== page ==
Remember Our Soldiers
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1.Can you explain to young people just what a television news anchor/journalist is?
I am a journalist first. So my job is to tell people the facts about a news story. Who,What, When, Where, Why and How. I have chosen to present news on television, using video and sound to show people the story. This lets people viewing hear what people involved say about the story. I also like relating the story to people as an anchor, to speak directly to them about the days events that impact their lives and where they live.
2. What is the best part of your job?
Every day is different. I never know what will happen so it's always fast paced and changing. I like to hear from people who say a story we have done has touched their lives or helped them in some way.
3. What would you say is the most difficult aspect of your career choice?
People may also be disappointed about a story we do. Sometimes we have to confront people about accusations made against them. Always, we have to make sure we tell a fair and balanced story, whether someone is cooperating or not.
4. Do you have a memory you'd like to share with young people concerning your job?
Some of my best memories are interviewing notable people like Hillary Clinton and Bill Cosby. My best memories are from when I first started my career and covered military stories at an Army and Air Force base in Oklahoma. I attended many welcome home ceremonies from the first Iraq War, Desert Storm. I remember all of the smiling soldiers and families and their excitement to be reunited. I had many memorable experiences learning about equipment. I watched the launch of a missile at White Sands and flew in a big air-refueling plane. It was all new to me and exposed me to a subject, the military, I knew very little about at the time. That's what interested me in Journalism, to learn about the world and see the world.
5. What are the necessary skills/degrees needed to do your job?
Good English skills! Writing and use of words are very important. A good sense of American and World History is important, too. You also need to have curiosity and a tenacity to uncover several aspects of a story and help the viewers understand what it means to them. You also need the ability to work under daily, hourly, and with the internet, minute to minute deadlines and pressure. Other important skills needed are an ability to work with and talk to people.
6. Any suggestions for young people who might be interested in your career? How can they begin now to get prepared for your career?
It is important in television to see stories visually. Gaining experience with a camera, especially video camera, is important. Read everything. Read newspapers, news magazines, watch Sunday morning news programs, CNN etc. Have broad interests. Read out loud. Get involved in studies or groups like Speech and Debate in school or college.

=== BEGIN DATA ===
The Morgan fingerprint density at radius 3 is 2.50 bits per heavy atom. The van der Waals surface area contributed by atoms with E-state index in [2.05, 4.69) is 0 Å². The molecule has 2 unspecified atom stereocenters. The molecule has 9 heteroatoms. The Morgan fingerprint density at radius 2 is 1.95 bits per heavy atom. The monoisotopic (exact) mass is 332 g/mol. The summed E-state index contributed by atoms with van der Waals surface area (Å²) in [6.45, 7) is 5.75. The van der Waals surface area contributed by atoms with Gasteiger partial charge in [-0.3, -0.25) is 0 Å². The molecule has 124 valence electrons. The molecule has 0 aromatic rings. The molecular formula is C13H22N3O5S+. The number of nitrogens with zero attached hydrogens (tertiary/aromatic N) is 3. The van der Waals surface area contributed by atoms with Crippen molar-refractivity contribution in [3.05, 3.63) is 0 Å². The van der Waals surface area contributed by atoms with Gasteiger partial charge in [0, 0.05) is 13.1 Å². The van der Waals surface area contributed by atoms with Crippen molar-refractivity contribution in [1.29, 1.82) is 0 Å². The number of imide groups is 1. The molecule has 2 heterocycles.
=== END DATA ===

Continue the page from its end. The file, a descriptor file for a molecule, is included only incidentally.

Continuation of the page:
7. Where can you work in your field?
The field is very open. You can work in traditional, local television station news departments. You can work in front of the camera or behind the scenes shooting and editing video or producing a newscast. You can work on cable news networks and entertainment news programs. You can also learn to make documentaries. The web also offers a wide variety of avenues.
8 . Describe a typical day at your job.
We have a morning meeting to discuss the news we will cover each day. There are planned events like press conferences. There are issues we discuss that are timely and we think the community wants or needs to know more about. There are unplanned stories like spot news- a fire, shooting, accident. Reporters will then pursue gathering information and interviews. We also do some planning for the late night newscast and next day. I scan news internet sites and news wires like Associated Press for news of interest to our local area. I write news stories for our broadcasts and help copy edit stories reporters have written. I work with producers to decide what story will lead, and what stories follow. The biggest part of my day is the end where I present the news to our audience.
9. What got you interested in this career? Did anything in school or your childhood help spark this interest?
A long time friend of the family and next door neighbor was a news producer and news director. I would hear stories about his work and he would also take me and his daughter into his station sometimes. I was also involved in competitive speech and debate in high school and wanted to pursue a career that included those skills.
10. Anything else you'd like to share with young people about your career?
It is important to pay attention to the news. Not just one source but many sources to get a well rounded view of your world and help make decisions, whether it is who to vote for, what cause to donate to, or how you can best contribute to your community.